Thankfully to me there is not so much of the chest puffing adoration seeking US patriotism as they selflessly wade in to save the world once more. Yes the USA is instrumental in the effort to save the world, but there is non of the cringe worthy dialogue and unnecessary shots of the rest of the world gratefully celebrating the USA's benevolence.
Instead there are shots of the US bearing its share of the devastation and recognition of how the rest of the planet has suffered in the heartwarming motivational speach by the President (Freeman).
And this is key difference between Deep Impact and Armageddon, this film has attempted to base itself in humility not chest beating bravado and to me that is where it beats its blockbuster brother hands down.
The transfer for the bluray is good but not one of the best of seen for a film of this age with some noticeable grain in the film that I can only assume are artifacts as I can see no reason why artistically they would be present.
Sound wise is where my disappointment is, while its Dolby TrueHD the centre vocals were strangely muffled and for a first on my system with either DTS HD or TrueHD I had to up the volume to make them clear.
Also I never really felt enveloped in the sound stage, it felt strangely flat and all at the front except for odd occasions such as the Messiah around the comet and the onrush of the tsunami.
However despite the niggles of the transfer, weaker actors and flat sound stage this is a film that I love watching time and time again.
Deep Impact was always going to be a tough sell to the movie watching world. In spite of its best intentions to blend epic disaster with a great big human heart, Deep Impact neither appeased the sci-fi crowd or fulfilled the effects hungry popcorn brigade's gargantuan appetites. "Too talky" said one side of the cinema, "that's just ridiculous" said the other, "hey isn't this supposed to be a corny disaster film" asked the balcony, here in lays the problem. Director Mimi Leder and her writing team of Bruce Rubin and Michael Tolkin are guilty of not taking a side from which to launch their picture out of the mundane atmosphere. Or perhaps maybe, it was just a bold gamble that didn't pay off? but i'm sure nobody involved in the picture would have wanted the viewers to be hankering for the effects laden finale, and that's what happens, ultimately it's the so-so carnage that most end up remembering. Worst still is that outside of Téa Leoni's news lady central character, Jenny Lerner, no characters are fully formed to make us even care if they and the Earth actually survives. Which in a film pro porting to be an intimate study of relationships and how mankind copes with impending doom, is nearly unforgivable.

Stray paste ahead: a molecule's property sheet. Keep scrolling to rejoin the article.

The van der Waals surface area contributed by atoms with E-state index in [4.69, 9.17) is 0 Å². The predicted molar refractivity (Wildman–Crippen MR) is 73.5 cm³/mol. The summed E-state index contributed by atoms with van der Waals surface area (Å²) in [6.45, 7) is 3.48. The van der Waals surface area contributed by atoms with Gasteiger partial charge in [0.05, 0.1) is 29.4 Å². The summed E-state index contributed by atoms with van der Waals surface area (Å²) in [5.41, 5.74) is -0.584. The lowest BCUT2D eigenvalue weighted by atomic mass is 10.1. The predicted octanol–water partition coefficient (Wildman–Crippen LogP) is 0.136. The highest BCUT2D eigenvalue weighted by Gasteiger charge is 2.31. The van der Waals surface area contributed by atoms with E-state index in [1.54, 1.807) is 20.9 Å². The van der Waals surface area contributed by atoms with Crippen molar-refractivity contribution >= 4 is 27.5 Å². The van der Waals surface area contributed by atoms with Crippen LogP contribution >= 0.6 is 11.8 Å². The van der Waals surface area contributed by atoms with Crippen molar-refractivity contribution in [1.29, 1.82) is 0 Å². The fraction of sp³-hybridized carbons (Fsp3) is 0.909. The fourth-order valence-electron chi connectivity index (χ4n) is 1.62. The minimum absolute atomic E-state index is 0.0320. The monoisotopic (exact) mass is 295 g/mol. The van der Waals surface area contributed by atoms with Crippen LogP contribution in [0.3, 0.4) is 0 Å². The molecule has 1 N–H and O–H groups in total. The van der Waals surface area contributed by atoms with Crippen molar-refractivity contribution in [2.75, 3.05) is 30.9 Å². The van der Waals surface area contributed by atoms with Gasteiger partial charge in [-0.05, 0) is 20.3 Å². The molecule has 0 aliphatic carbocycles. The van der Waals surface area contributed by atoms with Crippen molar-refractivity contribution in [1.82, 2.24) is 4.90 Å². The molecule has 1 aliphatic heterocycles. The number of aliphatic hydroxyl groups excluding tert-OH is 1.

It's odd that in the same year as Bruce Willis and Michael Bay firmly went for the popcorn crowd with Armageddon, that Deep Impact was offered up as the thinking mans opposite side of the coin. Yet the reality is that Deep Impact got confused about its worth, and sadly falls some way short of being the fine movie that it obviously looked like being down on the page. A good cast is wasted and a brave move is sadly unrealised. 5/10 because deep down it does in fact pose some rather interesting questions, questions that at least make Deep Impact worth a revisit on a quiet and boring Sunday evening by the fire, but it's definitely a case of so near and yet so far far away.
Also, the spacecraft entering the cometery tail might not encounter such huge boulders - just ice and dust.
Overall though well acted with a likable cast.